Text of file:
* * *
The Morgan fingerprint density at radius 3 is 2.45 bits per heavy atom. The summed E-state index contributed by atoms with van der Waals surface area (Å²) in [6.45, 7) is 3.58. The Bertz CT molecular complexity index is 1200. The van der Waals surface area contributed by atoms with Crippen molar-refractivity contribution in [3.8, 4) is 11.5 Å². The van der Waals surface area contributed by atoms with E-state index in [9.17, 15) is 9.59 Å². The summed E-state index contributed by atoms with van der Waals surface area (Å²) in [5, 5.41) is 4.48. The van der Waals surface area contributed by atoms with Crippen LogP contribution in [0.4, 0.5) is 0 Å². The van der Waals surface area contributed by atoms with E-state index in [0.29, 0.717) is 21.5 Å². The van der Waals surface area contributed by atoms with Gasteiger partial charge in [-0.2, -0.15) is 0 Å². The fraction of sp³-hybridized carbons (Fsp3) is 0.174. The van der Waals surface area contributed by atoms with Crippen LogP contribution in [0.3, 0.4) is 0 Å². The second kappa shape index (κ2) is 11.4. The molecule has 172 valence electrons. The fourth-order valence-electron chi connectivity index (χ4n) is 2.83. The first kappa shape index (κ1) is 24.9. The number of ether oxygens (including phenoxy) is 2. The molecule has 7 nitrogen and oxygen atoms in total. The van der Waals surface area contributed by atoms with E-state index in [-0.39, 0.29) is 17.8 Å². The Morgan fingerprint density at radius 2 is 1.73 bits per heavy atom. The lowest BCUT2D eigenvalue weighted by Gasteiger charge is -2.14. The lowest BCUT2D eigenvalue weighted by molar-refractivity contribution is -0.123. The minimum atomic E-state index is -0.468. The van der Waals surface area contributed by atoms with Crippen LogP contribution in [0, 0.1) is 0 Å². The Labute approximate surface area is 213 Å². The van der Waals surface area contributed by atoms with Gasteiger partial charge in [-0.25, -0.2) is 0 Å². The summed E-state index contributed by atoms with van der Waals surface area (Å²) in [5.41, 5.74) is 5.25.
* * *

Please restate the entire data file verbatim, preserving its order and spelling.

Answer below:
The Morgan fingerprint density at radius 3 is 2.45 bits per heavy atom. The summed E-state index contributed by atoms with van der Waals surface area (Å²) in [6.45, 7) is 3.58. The Bertz CT molecular complexity index is 1200. The van der Waals surface area contributed by atoms with Crippen molar-refractivity contribution in [3.8, 4) is 11.5 Å². The van der Waals surface area contributed by atoms with E-state index in [9.17, 15) is 9.59 Å². The summed E-state index contributed by atoms with van der Waals surface area (Å²) in [5, 5.41) is 4.48. The van der Waals surface area contributed by atoms with Crippen LogP contribution in [0.4, 0.5) is 0 Å². The van der Waals surface area contributed by atoms with E-state index in [0.29, 0.717) is 21.5 Å². The van der Waals surface area contributed by atoms with Gasteiger partial charge in [-0.2, -0.15) is 0 Å². The fraction of sp³-hybridized carbons (Fsp3) is 0.174. The van der Waals surface area contributed by atoms with Crippen LogP contribution in [0.3, 0.4) is 0 Å². The second kappa shape index (κ2) is 11.4. The molecule has 172 valence electrons. The fourth-order valence-electron chi connectivity index (χ4n) is 2.83. The first kappa shape index (κ1) is 24.9. The number of ether oxygens (including phenoxy) is 2. The molecule has 7 nitrogen and oxygen atoms in total. The van der Waals surface area contributed by atoms with E-state index in [-0.39, 0.29) is 17.8 Å². The Morgan fingerprint density at radius 2 is 1.73 bits per heavy atom. The lowest BCUT2D eigenvalue weighted by Gasteiger charge is -2.14. The lowest BCUT2D eigenvalue weighted by molar-refractivity contribution is -0.123. The minimum atomic E-state index is -0.468. The van der Waals surface area contributed by atoms with Crippen LogP contribution in [0, 0.1) is 0 Å². The Labute approximate surface area is 213 Å². The van der Waals surface area contributed by atoms with Gasteiger partial charge in [-0.25, -0.2) is 0 Å². The summed E-state index contributed by atoms with van der Waals surface area (Å²) in [5.41, 5.74) is 5.25.